I’ve just finished teaching my third training course in a row with only women present. All my life I have often been the only man in a yoga class, or meditation group. Men seem to be largely missing when it comes to the frontline trenches of spiritual work and self discovery. The heavy lifting is all being done by women. In the public sphere, my personal heroes at the moment are Alexandria Ocasio-Cortez, and Greta Thunberg, activist/politicians that are getting the work done, raising awareness, confronting and challenging the status quo. Women are also doing the bulk of “inner” work, working on themselves, dealing with their stuff.
During this last training, which was an exploration of energy healing, but also a deeper exploration of our own wounds and scars, I started choking up when I was sharing my own programming, the expectations, and judgment, from my father. I had no idea that it was still such a deeply ingrained patterning. We all grow up with the subconscious assimilation of our parents’ and caregivers’ expectations and their belief systems. One of these is gender politics: What is the role of a woman/man in society?
As a young man I had fought with my father for many years to get his approval and support for my life path. He had initially been proud of me, and stuck by me during many of my shifts, from wanting to be a human rights lawyer, to being a psychotherapist, to being an artist, to being an “esoteric healer”, whatever that was. He’d heard about my success in this field from others. But I was still young, and I burnt out after 18 months, and left the “job”, and started making art again and busking music in the streets of Cape Town for my daily bread. And then went to live in the woods.
In all our meetings over those years, the central theme of our conversations was:
But how will you support a wife and children? In his eyes, I could only be a real man if I was able to do that. He wanted me to stick to something, to become successful at least in one thing. In my often tearful eyes, my concern was: I have to find myself, follow my passion, carry on exploring, what is life? Of course, my mother was influential, a scholar of Jung and Zen, she had instilled in me Joseph Campbell’s central premise: Follow you bliss.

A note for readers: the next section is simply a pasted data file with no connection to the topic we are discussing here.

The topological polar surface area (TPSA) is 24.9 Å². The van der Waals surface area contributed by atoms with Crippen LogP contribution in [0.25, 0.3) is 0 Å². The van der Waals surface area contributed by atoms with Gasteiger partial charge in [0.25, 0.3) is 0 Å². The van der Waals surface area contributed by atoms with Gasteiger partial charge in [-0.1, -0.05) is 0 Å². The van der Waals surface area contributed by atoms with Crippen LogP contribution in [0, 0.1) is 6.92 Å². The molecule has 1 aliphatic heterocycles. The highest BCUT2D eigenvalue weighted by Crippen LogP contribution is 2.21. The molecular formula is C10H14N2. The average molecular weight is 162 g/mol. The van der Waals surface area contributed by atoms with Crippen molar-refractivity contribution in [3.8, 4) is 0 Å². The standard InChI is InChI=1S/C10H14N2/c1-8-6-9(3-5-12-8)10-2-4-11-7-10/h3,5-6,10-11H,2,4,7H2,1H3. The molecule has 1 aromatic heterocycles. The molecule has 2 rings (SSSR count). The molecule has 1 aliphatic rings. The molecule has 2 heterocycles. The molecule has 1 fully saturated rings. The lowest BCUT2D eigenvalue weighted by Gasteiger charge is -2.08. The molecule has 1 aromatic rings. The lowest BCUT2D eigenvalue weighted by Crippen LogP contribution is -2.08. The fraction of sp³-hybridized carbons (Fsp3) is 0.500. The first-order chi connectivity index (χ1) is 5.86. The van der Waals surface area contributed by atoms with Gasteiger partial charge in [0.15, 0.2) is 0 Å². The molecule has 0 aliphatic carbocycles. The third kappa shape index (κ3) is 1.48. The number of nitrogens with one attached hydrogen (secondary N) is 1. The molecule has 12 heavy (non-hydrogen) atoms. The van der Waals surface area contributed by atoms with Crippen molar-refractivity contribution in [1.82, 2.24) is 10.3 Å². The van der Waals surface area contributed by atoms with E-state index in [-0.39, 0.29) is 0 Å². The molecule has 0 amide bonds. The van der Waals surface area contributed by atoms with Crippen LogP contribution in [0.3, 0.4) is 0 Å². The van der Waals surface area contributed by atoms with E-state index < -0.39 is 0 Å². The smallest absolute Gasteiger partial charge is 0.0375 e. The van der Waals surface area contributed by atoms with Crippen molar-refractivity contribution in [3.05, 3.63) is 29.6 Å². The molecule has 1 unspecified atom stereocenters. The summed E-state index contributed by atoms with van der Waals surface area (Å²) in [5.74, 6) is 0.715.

I spent many years as a starving artist, carving wood and stone, whilst practicing my instruments, daily yoga, meditation and journaling. I ate rice and beans, and lived a simple life, collecting rain water, and cooked on a wood stove. I started traveling, restless, got into some bands.
My father, after a life of selfless service, got cancer, and saw that his life was over, and began to give up his great expectations of me when he saw that I was healthy and happy, that I was fulfilling my spiritual and emotional goals, and that I was able to earn my living in 5 different ways. I was still in no position to support a wife and children, but he saw that I had some sense of security, and eventually gave me his blessing , before he died.
The core wound that men carry, I believe, is the expectation from your father, your family or community, to be a man, to make a man of yourself. What does it mean for you? For most of us it means, boys don’t cry, and we are unable to articulate feelings, and express emotion. In our capitalist and economic-growth-obsessed society it also means the pressure to go out and earn a living, to become a provider and protector - that life itself is not safe, and abundant. All fathers themselves grew up on this modern industrial slave planet, where we owe taxes and pay rents, just to live. The pressure is immense. No wonder the high numbers for heart disease in men, stress, and earlier death.